Les Enfants Terribles ★★★½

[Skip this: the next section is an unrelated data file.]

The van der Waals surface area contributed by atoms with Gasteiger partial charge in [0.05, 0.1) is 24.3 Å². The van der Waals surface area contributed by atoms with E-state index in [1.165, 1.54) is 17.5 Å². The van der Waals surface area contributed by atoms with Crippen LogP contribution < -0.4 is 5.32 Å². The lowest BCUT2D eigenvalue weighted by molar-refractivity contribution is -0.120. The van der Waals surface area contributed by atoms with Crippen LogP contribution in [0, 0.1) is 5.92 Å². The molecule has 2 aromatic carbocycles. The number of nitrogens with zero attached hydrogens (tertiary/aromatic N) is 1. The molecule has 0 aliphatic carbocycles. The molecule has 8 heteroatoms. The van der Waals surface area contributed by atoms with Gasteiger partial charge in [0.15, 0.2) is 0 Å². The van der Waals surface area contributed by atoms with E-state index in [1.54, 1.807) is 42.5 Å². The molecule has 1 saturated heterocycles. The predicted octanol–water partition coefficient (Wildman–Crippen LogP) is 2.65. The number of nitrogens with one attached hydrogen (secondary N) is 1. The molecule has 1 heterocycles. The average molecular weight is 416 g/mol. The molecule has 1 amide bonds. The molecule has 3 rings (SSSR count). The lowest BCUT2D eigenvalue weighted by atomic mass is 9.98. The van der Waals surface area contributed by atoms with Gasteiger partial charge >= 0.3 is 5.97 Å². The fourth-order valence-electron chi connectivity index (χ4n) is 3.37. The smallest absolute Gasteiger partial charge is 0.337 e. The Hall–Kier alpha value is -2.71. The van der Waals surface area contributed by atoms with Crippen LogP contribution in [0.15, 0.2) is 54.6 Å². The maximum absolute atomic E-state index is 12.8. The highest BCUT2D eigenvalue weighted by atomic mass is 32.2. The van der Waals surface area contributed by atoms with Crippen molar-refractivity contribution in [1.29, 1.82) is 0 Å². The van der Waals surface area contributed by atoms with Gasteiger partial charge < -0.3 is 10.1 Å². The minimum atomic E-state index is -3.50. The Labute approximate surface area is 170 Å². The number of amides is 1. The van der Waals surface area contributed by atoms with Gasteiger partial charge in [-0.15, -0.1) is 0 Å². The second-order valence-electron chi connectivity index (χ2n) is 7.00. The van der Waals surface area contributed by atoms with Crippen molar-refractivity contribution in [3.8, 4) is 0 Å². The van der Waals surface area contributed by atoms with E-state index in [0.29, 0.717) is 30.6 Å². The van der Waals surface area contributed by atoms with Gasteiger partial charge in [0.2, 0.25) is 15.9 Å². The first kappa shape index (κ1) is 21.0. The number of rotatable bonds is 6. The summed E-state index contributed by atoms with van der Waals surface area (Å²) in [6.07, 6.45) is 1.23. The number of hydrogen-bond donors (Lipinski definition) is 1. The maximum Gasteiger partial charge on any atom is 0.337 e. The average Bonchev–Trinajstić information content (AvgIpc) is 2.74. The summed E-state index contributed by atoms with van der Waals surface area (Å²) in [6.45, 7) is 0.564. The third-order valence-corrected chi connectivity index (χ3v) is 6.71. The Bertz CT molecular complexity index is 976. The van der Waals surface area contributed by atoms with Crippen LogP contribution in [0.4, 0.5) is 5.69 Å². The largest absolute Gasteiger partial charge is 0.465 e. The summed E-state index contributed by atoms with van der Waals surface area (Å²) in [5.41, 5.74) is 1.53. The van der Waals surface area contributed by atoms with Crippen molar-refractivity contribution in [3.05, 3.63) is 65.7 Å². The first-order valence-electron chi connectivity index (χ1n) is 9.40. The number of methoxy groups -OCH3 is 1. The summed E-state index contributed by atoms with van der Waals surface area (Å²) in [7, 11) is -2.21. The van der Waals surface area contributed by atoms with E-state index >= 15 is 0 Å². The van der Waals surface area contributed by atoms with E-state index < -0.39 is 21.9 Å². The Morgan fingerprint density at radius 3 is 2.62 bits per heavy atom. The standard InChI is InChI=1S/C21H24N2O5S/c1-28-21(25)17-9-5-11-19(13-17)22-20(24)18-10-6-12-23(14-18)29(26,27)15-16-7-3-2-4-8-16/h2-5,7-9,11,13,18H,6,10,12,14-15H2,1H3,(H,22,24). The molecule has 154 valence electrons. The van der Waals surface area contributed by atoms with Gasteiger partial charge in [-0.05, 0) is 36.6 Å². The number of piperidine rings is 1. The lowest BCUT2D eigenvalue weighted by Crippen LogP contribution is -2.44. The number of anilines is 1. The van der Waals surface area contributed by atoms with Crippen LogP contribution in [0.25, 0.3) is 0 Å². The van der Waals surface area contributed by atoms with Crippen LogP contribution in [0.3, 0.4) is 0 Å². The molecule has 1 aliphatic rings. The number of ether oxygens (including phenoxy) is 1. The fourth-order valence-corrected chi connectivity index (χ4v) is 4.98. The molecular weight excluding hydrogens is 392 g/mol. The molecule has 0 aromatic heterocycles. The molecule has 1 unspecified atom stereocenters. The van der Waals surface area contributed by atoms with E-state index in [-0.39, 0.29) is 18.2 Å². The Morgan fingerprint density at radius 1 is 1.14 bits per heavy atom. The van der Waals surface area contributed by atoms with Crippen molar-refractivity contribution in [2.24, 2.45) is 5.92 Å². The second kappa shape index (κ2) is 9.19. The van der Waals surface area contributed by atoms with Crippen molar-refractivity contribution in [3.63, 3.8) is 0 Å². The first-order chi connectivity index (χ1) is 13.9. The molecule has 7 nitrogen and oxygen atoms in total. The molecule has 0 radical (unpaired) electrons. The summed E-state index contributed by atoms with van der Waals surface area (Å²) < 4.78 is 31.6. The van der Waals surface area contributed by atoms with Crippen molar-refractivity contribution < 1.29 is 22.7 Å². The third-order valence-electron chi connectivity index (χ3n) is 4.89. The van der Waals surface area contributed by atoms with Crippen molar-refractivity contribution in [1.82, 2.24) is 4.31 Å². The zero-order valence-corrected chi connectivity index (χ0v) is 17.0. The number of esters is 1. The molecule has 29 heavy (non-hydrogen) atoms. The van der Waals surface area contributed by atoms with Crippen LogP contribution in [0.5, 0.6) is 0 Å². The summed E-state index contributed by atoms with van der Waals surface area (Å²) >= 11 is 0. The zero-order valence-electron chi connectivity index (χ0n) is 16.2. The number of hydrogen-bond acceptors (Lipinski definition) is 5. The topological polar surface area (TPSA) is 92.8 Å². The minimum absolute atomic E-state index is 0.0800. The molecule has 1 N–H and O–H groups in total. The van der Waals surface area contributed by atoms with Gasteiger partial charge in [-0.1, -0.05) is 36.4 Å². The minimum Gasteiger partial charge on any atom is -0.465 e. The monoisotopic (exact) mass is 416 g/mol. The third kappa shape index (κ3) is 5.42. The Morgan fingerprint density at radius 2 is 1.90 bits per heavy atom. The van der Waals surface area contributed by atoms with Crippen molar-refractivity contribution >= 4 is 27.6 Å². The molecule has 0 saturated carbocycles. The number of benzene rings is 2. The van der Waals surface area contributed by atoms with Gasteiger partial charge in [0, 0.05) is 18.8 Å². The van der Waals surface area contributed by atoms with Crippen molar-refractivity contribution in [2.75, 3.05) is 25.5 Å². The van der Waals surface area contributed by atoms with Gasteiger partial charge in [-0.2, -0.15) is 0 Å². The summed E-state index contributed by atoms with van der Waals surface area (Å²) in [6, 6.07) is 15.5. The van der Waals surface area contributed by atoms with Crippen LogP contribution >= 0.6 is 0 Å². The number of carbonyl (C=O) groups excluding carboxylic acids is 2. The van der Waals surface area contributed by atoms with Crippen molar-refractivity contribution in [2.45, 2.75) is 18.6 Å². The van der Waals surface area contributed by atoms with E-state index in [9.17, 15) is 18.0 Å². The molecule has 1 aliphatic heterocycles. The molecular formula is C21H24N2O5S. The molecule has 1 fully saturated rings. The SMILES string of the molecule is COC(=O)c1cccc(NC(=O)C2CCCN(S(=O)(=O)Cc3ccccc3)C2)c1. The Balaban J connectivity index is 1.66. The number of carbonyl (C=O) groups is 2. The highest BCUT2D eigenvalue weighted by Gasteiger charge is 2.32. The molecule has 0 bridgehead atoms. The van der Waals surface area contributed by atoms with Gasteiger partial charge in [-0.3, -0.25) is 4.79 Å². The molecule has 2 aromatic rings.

My first Melville -- though I guess it's more like half a Cocteau, and the things I like about it are very much in the vein of his movies. It's an adaptation of Cocteau's influential novel about an unnaturally close and mutually toxic relationship between a brother and sister, one fragile and the other ruthless, and how the various claustrophobic settings in which they find themselves reinforce the increasingly decrepit and codependent nature of their lives together. One of the central performances, Nicole Stéphane's, is hugely magnetic; the other isn't quite so well-defined, which is a general issue with the script despite the very carefully enunciated, detailed voiceover (provided by Cocteau himself). What might have been engagingly mysterious on the page only flirts with the kind of fanciful grace of Cocteau's better cinematic work here because it generally can't graft verbal enigmas onto visual ones. The middle third drags because it's directionless by necessity, and there's only repetition to guide us to the cathartically despairing climax, which is the most enriching and provocative part of the film. It's a fascinating effort -- one of the most vivid examples of a movie that communicates every sordid element of its setting(s) -- but feels incompletely formed.

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